But when families are struggling to fight a child’s serious illness or injury, a small gesture—like a home-cooked meal—can help.

It means a night off from cooking. An extra hour at the hospital. A day that ends with a family dinner.

D'Amore Law Group Attorneys Tom D'Amore, Michael Rose, Nick Kahl, and Doug Oh-Keith preparing dinner

Attorneys Tom D’Amore, Michael Rose, Nick Kahl, and Doug Oh-Keith preparing dinner

On September 17th, lawyers and staff from plaintiff’s law firms across the country volunteered at Ronald McDonald House Charities as part of The Injury Board Day of Action.

Each person volunteered a few hours. Each firm donated the cost of the meal.

Alone, we all made small gestures of kindness.

Together, we helped hundreds of families struggling with childhood illness.

We wish all of these families good luck, and good health.

 Injury Board Members D'Amore Law Group Portland Oregon

The lawyers and staff at D’Amore Law Group believe that a healthy and safe community benefits all of us, and commit time and resources to strengthening and improving their extended community.

Do you have a volunteer project for us?  Contact Sara Wold at 5o3-222-6333. 



D’Amore Law Group volunteering to help children and families through a difficult time

A seriously ill or injured child is every parent’s nightmare.

Many of us at D’Amore Law Group are parents—but all of us have worked on claims for traumatically injured children.

We have seen first-hand how families struggle to provide for a child’s care. Parents often face difficult choices between working and paying the bills … or staying with a child receiving medical treatment.

Kyler's family stayed at a Ronald McDonald House

Kyler’s family stayed at a Ronald McDonald House during his kidney treatments.

Organizations like Ronald McDonald House Charities have a special role: they help these families by providing safe, temporary housing near hospitals.

Helping out at Ronald McDonald House in Portland

When families are struggling to fight a child’s serious illness or injury, something as simple as a home-cooked meal can help keep them going.

On Thursday, September 17th, attorneys and staff from D’Amore Law Group are volunteering to provide and prepare a meal for the families staying at Ronald McDonald East House in Portland, Oregon.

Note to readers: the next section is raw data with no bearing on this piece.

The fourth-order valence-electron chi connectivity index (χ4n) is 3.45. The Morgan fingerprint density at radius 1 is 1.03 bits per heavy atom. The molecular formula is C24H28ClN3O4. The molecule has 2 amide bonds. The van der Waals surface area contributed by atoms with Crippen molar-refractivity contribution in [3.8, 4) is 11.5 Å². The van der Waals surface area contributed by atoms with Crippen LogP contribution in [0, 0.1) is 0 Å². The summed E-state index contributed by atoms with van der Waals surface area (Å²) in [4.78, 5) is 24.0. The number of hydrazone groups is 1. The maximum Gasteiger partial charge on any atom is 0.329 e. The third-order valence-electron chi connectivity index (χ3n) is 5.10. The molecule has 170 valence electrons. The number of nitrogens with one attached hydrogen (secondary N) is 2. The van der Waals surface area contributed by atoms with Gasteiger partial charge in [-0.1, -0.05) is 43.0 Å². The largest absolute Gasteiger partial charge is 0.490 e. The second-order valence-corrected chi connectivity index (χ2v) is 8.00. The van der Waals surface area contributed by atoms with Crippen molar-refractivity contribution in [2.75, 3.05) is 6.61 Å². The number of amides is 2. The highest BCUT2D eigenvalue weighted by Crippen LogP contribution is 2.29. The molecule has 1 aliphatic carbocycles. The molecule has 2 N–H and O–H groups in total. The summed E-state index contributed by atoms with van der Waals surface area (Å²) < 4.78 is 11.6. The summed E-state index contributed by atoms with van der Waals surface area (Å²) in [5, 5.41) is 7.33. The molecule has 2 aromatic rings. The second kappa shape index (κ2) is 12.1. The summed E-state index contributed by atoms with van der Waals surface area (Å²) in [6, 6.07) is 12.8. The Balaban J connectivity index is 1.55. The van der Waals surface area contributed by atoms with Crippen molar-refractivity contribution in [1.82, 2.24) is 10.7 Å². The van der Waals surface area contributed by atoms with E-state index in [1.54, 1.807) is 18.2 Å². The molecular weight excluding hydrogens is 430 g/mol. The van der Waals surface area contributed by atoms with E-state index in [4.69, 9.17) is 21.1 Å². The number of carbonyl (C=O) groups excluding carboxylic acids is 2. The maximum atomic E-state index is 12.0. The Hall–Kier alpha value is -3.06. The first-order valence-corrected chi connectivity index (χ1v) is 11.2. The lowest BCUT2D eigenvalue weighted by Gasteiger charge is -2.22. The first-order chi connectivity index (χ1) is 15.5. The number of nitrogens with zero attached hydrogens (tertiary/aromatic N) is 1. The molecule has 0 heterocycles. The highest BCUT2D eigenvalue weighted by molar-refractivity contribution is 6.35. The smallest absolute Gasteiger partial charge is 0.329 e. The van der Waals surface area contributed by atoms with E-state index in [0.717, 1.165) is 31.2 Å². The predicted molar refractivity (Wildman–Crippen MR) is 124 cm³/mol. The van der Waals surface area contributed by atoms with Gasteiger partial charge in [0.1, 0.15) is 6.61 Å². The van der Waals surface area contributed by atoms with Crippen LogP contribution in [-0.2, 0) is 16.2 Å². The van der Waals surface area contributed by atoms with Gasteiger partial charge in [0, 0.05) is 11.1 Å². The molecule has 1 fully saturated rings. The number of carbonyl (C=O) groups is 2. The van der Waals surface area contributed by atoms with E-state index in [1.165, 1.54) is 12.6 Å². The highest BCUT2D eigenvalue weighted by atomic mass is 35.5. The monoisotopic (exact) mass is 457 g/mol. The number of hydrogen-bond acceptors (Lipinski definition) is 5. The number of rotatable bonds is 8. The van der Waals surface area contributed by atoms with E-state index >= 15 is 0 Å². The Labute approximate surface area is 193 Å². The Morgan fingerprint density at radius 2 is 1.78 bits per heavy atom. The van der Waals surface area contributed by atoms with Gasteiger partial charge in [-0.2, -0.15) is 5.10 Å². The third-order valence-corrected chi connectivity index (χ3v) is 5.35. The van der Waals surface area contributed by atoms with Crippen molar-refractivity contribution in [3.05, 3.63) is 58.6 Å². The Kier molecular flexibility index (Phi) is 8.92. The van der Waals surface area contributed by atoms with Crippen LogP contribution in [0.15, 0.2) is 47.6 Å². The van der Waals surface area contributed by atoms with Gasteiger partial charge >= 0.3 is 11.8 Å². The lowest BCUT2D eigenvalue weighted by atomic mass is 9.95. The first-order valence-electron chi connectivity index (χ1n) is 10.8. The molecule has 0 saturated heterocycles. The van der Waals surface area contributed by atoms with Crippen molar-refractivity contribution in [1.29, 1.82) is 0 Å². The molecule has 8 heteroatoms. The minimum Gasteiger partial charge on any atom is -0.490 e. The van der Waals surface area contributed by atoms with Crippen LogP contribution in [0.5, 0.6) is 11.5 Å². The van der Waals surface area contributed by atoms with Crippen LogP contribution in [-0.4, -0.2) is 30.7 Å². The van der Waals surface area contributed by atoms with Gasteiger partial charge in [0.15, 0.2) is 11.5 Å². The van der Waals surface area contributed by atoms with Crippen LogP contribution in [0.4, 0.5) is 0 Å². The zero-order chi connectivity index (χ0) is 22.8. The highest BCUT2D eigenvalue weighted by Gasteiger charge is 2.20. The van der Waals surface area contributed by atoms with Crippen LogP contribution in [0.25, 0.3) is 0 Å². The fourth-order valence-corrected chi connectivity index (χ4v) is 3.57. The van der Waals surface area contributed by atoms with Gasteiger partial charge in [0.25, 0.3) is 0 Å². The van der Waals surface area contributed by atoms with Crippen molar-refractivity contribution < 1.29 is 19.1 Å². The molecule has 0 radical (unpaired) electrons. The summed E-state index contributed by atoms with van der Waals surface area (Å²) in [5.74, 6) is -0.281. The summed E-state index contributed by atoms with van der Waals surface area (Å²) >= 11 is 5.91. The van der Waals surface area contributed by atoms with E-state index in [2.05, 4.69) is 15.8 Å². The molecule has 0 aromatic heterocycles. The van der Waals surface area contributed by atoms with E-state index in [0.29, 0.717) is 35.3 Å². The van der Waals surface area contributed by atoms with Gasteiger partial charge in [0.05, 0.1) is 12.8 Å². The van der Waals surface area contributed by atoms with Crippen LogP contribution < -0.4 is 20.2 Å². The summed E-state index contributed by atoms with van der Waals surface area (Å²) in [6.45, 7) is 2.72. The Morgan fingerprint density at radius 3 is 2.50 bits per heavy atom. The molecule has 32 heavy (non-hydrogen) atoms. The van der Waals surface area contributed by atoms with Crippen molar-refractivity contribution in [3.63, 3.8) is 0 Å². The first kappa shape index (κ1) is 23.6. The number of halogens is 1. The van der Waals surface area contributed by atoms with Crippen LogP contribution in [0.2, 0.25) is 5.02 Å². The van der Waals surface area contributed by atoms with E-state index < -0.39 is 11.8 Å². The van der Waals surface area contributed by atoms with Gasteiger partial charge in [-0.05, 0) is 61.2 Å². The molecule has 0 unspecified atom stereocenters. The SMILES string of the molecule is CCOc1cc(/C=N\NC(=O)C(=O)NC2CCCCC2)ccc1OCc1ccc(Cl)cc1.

These families are staying with children receiving treatment at the renowned Randall Children’s Hospital at Legacy Emmanuel in Portland.

“As a firm, we are dedicated to giving back to the local community and helping those in need of assistance.” – Tom D’Amore.

The 2nd Annual Injury Board Day of Action


See what happens – follow #IBDayofAction on Twitter!

D’Amore Law Group is one of dozens of law firms volunteering at Ronald McDonald House Charities as part of The Injury Board Day of Action.

On September 17th,  plaintiffs’ law firms and members of the Injury Board will all be working for the same cause, on the same day, all across the U.S.

We are truly excited be a part of the Day of Action!

Check in with us on Facebook for event updates!

Safety at home: a guide to preventing baby and child injuries

You know that the statistics for child injuries are alarming. About 8.7 million children are treated in emergency rooms for unintentional injuries, every year. 9,000 of those kids die—from injuries that are largely preventable.

As a parent, you want to protect your children from unnecessary harm at home.

But for so many, child-proofing a house can feel like a huge and overwhelming task.

Read and share this comprehensive guide to making a home as safe as possible for babies and young children.


Baby Proofing and Child Safety at Home: A Complete Guide covers electrical safety, kitchen safety, poison control—and gives useful, practical tips for parents.

More Child Safety Information:

Massive backlog of sexual assault kits shows justice system failing rape victims

A sexual assault is a hugely traumatic experience. Sadly, it’s an experience shared by an estimated 1 in 6 Americans—mostly women.

The aftermath of a rape or sexual assault can be nearly as traumatic as the event itself.

Completing a sexual assault forensic exam (or “rape kit”) can be very difficult. Victims are instructed to avoid showering, using the restroom, or changing clothes. They spend hours at the hospital to complete a head-to-toe medical exam, and get treated for any injuries. They are scraped and swabbed for DNA evidence; blood, hair and urine samples are taken. Then, the rape kit evidence is turned over to police.

The good news: the process preserves evidence, and gives the victim the hope of justice.

The bad news: it’s probably a false hope.

There are 400,000 untested sexual assault kits in the U.S, according to estimates from the Department of Justice.

This is a big problem for two reasons.


Justice system is failing rape victims

One big problem with the rape kit backlog: it shows that there was no chance of justice or resolution for many, many victims.

Imagine that you are experienced a terrifying, damaging sexual assault: your life is irrevocably changed. When your attacker isn’t punished—or maybe isn’t even identified—that lack of resolution compounds the trauma for many sexual assault survivors.
68% of sexual assault victims don’t report the crime. That means barely 30% of assaults even have the potential to be investigated.

97% of rapists never go to jail for their crimes.

Victims see that as an ongoing failure to identify, prosecute and punish rapists. This does not inspire confidence in the justice system.

The low reporting rate contributes to the absurdly low rate of punishment for sex crimes.

Conversely, the low punishment rate makes it much harder to convince victims to report to police—and submit to invasive examinations and rape kits.

Worse, the existing rape kit backlog means that it can be many months—sometimes, years—for a newly submitted kit to be tested. That is a very long time for a victim to wait, and even more disincentive for victims to report to police.

Failure of prevention

Justice for sexual abuse victims is a very serious issue. However, there’s a bigger problem with the rape kit backlog: many rapists are repeat offenders.